Hayling retirement flats could ease growing demand for housing

Pullingers on Hayling Island before it closed last year
Pullingers on Hayling Island before it closed last year
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A DEVELOPER claims a proposed new block retirement apartments for the elderly would free up housing in the area.

A planning application has been submitted to build 39 privately-owned apartments on Hayling Island.

Public consultation ended yesterday for the proposed development on the site of now-closed Pullingers on Elm Grove.

Churchill Retirement Building argues the development would increase the amount of housing on Hayling Island and would prove a boost to shops in the area.

However, previous plans to build on the site have met fierce opposition – in December Churchill’s bid to build a sheltered housing complex of 44 flats was turned down by the borough council.

Traders said then that the land should be left for shops, to keep the street alive.

However Andrew Burgess, managing director of planning issues at Churchill, has now said there is a demand for private retirement housing on the island. He said that the complex would ‘go some way to increasing access to this type of housing’.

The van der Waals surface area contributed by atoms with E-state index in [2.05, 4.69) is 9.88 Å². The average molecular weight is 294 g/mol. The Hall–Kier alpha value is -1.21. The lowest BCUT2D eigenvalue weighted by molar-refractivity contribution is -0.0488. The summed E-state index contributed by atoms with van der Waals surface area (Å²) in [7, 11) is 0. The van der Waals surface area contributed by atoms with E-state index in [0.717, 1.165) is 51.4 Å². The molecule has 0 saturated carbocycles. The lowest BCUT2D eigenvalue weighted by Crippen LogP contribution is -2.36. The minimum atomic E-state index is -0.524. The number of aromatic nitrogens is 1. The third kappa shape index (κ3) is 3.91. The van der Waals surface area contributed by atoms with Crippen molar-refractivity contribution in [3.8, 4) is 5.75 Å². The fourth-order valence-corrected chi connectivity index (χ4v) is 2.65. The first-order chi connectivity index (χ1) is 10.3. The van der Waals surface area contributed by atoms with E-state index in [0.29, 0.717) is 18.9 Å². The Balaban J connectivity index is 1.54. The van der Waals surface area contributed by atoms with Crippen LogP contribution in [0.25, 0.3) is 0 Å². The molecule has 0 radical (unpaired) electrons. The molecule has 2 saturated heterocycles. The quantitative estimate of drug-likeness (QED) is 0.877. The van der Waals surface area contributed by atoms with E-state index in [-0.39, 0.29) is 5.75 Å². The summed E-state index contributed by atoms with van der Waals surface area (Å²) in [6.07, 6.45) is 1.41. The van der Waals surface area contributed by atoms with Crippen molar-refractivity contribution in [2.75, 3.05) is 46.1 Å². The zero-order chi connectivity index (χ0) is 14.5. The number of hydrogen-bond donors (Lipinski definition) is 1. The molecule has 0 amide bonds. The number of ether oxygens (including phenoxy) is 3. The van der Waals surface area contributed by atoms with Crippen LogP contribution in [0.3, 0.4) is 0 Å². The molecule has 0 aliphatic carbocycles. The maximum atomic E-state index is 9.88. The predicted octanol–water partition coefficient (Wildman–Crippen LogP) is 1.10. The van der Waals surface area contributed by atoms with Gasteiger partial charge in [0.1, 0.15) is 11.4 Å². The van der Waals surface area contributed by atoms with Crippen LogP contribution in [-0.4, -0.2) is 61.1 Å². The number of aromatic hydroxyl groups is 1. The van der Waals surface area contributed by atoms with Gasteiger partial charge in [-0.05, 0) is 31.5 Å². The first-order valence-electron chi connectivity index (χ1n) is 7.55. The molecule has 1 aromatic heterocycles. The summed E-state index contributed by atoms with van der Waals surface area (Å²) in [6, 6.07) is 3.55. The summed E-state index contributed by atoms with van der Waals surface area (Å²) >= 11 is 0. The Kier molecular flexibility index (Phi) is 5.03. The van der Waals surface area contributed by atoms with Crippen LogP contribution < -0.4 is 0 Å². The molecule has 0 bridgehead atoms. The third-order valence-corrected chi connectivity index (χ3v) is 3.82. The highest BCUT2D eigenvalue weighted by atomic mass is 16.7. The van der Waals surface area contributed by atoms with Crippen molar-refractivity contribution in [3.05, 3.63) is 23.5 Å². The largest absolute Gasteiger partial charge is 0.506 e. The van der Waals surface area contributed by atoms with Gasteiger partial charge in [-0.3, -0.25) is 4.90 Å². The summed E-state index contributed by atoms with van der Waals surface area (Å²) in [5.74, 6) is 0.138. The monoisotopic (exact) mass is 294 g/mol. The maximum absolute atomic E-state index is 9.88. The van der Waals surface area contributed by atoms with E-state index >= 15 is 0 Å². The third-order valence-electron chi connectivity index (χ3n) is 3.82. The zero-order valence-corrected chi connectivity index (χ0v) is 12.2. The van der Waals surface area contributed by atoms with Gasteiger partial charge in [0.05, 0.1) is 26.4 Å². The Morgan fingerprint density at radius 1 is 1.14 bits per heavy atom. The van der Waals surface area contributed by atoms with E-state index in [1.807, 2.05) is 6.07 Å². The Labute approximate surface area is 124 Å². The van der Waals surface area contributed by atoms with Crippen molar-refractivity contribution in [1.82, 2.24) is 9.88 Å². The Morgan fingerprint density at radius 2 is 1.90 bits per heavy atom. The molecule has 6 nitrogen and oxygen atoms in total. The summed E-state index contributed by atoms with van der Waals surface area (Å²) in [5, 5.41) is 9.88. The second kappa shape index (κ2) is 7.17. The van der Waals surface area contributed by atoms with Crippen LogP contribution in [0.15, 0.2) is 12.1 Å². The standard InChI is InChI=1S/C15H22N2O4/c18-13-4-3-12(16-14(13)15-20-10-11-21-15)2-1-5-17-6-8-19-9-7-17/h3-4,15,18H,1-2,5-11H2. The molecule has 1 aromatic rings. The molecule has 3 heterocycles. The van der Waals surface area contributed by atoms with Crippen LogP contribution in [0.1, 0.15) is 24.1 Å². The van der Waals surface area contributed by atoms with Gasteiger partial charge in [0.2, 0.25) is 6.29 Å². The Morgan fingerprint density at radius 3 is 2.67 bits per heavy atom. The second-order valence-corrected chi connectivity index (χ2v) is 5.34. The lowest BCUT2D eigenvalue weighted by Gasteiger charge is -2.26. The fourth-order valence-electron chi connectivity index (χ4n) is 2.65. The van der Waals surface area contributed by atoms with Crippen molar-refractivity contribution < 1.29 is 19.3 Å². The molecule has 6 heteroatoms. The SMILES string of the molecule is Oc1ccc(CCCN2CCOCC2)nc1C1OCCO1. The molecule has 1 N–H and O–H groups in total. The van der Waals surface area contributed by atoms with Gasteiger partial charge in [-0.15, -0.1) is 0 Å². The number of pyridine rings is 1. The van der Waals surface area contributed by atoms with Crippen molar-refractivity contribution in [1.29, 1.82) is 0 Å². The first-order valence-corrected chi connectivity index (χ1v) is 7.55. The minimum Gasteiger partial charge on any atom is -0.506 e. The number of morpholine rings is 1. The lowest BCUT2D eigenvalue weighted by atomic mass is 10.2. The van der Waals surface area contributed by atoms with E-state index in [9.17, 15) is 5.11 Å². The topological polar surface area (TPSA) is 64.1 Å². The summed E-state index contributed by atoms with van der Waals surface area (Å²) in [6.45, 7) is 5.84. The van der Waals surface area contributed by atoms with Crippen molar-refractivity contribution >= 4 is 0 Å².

He said: ‘By meeting this rising demand, we can allow older people to downsize and free up under-occupied houses in the area for families.

‘Our studies show the proposed development would generate little in the way of traffic since typical residents of Churchill apartments are 79 years old and most will not own a car.’

‘Those who are car owners are frequently seeking to relinquish their vehicles, hence the move to sheltered accommodation within easy reach of local shops and amenities and public transport links. This will provide a helpful boost to the local economy.’

Councillor Leah Turner said: ‘I will welcome new homes for people anywhere in the Havant borough. I’m keen to see affordable not only for the retirement age, but more housing for our young people.’

Andrew Norton, a campaign co-ordinator for the newly-formed Havant Borough Residents Alliance, acknowledged the demand for housing across all ages.

He said: ‘To a certain extent, the development helps the demand for housing if the older people downsize and free up family-sized housing, but there is still such a great demand in this area for housing. There’s got to be a balance.’